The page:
In his book Survival Of The Sickest Sharon Moalem talks about how diabetes came to exist in the human population. According to his theory, some are predisposed to diabetes — higher sugar levels or insulin resistance like conditions — because it may have helped our ancestors survive suddenly new cold conditions.
However, now Stephanie Pappas, an editor with LiveScience, breaks this theory to bits by suggesting that not climate but diet could have in fact played a role in some populations being susceptible to Type 2 Diabetes. She cites a paper that studied the prevalence of diabetes in Native Americans.
Recent findings of fossilised faeces of Native Americans in northwestern Arizona show that the tribes that existed in that region around AD 1150 survived on food that was highly fibrous and very low on glycemic index. They ate prickly pear, yucca and flour ground from plant seeds.
What this means is that, as per current nutritionary guidlines, they were almost starving. Their bodies did not get the sugar that we deem ‘required’ now a days, tricking the body into producing sugar.
However, when the Caucasians arrived, bringing with them the farming of calorie-dense foodgrain the Natives had to hurriedly adapt to the sudden change in fibre and sugar intake, leading to insulin resistance and the onset of diabetes in their population.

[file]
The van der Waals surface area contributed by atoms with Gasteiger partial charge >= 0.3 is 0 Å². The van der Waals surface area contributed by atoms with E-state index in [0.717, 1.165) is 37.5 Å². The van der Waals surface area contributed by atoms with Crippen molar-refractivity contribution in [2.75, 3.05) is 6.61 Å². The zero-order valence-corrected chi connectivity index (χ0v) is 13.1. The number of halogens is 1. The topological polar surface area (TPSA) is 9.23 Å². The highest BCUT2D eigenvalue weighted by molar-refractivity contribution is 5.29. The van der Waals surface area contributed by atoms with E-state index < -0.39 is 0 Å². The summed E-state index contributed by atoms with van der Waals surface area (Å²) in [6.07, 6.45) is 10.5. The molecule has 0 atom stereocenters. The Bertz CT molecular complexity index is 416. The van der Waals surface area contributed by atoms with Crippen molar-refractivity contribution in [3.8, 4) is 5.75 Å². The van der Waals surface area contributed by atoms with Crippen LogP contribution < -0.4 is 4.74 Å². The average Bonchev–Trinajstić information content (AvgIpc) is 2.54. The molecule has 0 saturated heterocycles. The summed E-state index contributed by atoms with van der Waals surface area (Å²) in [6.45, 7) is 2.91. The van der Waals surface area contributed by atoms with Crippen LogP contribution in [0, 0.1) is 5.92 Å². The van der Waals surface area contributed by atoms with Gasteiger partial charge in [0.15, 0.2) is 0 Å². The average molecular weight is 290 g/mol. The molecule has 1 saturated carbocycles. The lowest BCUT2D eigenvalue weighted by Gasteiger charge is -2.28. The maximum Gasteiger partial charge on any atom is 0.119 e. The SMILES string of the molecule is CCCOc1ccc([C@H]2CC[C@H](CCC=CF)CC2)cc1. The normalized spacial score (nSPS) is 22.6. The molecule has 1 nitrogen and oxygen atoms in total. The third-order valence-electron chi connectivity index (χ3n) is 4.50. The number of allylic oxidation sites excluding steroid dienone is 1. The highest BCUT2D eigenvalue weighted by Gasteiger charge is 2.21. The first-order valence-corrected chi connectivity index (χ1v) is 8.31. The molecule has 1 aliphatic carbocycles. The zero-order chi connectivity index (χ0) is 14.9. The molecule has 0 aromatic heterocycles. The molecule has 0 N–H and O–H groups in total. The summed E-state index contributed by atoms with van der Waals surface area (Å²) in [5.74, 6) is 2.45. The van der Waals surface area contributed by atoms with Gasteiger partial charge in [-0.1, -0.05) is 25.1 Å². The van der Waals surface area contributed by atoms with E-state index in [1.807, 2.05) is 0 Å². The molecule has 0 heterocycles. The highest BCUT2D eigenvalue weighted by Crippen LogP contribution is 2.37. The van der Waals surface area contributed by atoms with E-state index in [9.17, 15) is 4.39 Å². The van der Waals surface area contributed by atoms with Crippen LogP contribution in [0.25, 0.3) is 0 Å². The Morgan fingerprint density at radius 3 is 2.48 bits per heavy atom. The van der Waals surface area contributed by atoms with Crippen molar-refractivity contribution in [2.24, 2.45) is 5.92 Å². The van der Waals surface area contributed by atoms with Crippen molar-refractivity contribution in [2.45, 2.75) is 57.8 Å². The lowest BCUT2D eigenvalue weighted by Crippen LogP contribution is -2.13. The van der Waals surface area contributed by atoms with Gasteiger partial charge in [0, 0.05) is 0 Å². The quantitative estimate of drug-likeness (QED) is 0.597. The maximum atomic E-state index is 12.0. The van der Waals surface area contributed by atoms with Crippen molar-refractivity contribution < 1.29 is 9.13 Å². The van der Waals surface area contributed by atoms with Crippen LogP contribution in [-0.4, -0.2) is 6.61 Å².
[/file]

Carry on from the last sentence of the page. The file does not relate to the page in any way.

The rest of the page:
The diet seen from the study of fossils of faeces to just 1,000 years ago is similar to what people ate world over up until about 15,000 years ago.
What this study essentially proves is that populations that had to adapt hurriedly to the new-age diet became prone to diabetes-like symptoms.
It gives impetus to the age-old debate of nature versus nurture. Whether we go by Moalem’s hypothesis or the recent findings documented by Pappas, it seems that a condition we credit to genetic causes, may well be a sudden adaptation by our ancestors to change in environmental conditions.